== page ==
A Change of Pace for Mister Capra
Quick, when I say "Frank Capra", what's the first thing that pops into your mind? Depending on your point of view, you probably answered, "Heartwarming Americana" or "cornball hokum." Because Capra was the man who brought us Mr Smith Goes To Washington and It's a Wonderful Life.
And in 1944, with Arsenic and Old Lace he treated us to this heartwarming screwball comedy about...
As Arsenic and Old Lace opens, Mortimer Brewster (Cary Grant) is getting married. A red-letter day for most men, it is a source of considerable angst and embarrassment for Mortimer, since he is a writer who achieved fame through his diatribes against the married state. But the girl next door Elaine (Priscilla Lane) finally got to him, and they've slipped off to the courthouse and gotten married.
Now he just has to break the news to the dear old aunties who raised him and be off on his honeymoon.
An Eccentric Family
Mortimer is the white sheep of the Brewster family. His older brother, Jonathan, is in prison. Another brother, Teddy (John Alexander), is crazy. Teddy believes he is Teddy Roosevelt. But he's harmless, surely, and dear old Aunt Martha (Jean Adair) and Aunt Abby (Josephine Hull) take good care of Teddy. Or so Mortimer believes.
That was before he found the body in the window seat. Convinced that Teddy has finally slipped over into homicidal mania, Mortimer has to put off his honeymoon departure to arrange for Teddy's commitment to an asylum, all the while trying to keep Aunt Abby and Aunt Martha from discovering the dead body.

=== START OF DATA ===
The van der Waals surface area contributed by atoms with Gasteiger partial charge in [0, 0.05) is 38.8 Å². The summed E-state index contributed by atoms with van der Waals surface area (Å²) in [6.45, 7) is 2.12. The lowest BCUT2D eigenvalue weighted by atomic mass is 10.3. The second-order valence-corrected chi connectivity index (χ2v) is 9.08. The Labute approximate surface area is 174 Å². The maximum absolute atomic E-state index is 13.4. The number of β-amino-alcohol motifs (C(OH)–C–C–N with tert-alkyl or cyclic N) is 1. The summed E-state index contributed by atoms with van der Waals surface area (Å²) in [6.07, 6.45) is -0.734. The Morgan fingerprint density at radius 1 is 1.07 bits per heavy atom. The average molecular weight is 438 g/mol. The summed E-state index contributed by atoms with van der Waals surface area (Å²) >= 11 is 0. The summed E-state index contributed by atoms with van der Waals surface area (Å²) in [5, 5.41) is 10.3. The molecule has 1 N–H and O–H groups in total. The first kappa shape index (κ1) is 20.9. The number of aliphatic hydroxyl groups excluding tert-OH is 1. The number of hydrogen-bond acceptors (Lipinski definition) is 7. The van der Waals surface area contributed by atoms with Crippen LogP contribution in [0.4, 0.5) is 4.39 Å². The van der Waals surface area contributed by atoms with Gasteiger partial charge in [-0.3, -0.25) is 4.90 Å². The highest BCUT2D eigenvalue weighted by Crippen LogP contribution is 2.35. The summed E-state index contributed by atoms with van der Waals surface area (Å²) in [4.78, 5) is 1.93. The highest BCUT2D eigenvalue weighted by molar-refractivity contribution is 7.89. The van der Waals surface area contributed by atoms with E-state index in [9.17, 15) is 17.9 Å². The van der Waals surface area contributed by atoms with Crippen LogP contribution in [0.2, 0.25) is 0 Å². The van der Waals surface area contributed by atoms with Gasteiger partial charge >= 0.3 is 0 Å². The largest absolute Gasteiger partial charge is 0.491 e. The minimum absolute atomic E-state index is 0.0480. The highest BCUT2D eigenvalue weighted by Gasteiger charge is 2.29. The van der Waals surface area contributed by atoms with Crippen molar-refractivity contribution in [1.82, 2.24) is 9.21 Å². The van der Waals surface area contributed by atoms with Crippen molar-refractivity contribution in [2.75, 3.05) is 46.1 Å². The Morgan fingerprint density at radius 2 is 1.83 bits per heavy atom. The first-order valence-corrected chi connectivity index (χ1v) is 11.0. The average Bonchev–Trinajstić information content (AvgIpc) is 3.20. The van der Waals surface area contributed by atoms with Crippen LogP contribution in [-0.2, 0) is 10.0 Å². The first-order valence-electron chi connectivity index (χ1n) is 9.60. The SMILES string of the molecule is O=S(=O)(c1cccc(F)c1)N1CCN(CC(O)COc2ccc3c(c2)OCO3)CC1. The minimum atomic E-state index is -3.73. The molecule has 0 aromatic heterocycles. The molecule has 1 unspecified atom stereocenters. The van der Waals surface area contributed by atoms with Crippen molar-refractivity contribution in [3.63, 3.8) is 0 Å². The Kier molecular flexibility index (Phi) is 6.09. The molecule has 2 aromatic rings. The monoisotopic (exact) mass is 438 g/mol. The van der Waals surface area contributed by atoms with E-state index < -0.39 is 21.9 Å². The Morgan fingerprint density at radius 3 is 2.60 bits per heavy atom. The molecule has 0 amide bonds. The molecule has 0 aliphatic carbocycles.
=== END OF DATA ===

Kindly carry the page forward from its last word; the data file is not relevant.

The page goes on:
It turns out that Abby and Martha don't need to be shielded from the knowledge of the body in the window seat; they already know. They know because they put it there. They're planning to bury the body in the basement, just like all the others.
All the others? Yes indeed. It seems that Aunt Abby and Aunt Martha have developed the habit of poisoning lonely elderly gentlemen that they have in for tea, as an act of charity to put them out of their lonely misery. Teddy digs the graves for them, convinced he is digging the Panama Canal.
They're All Crazy!
Dismayed, Mortimer realizes that his sweet old aunts are as crazy as Teddy. They need to be locked up, too. But locked up in a nice asylum, not standing trial for murder - he still wants to protect them.
In the midst of all this confusion, as if Mortimer weren't frantic enough, brother Jonathan (Raymond Massey) arrives with his henchman, Dr. Einstein (Peter Lorre). Fresh from a jailbreak and some disguising plastic surgery, Jonathan comes with a dead body of his own to dispose of.
Confronted with the fact that every member of his family is insane, most of them dangerously so, Mortimer has to rethink his marriage, once he gets all these commitments and bodies sorted out.
A Long Trip to the Screen
Arsenic and Old Lace had an unusually long gap between filming and release. The movie was actually filmed in 1941, shot in four weeks before Capra left for military work. But the stage production of Arsenic and Old Lace was still running on Broadway, so the film version was not released until the Broadway show closed. The stage production was a hit and didn't close until 1944, at which point the movie was finally released.
Directed by Frank Capra, the screenplay of Arsenic and Old Lace was written by Julius J. Epstein and Philip G. Epstein, based on the stage play by Joseph Kesselring.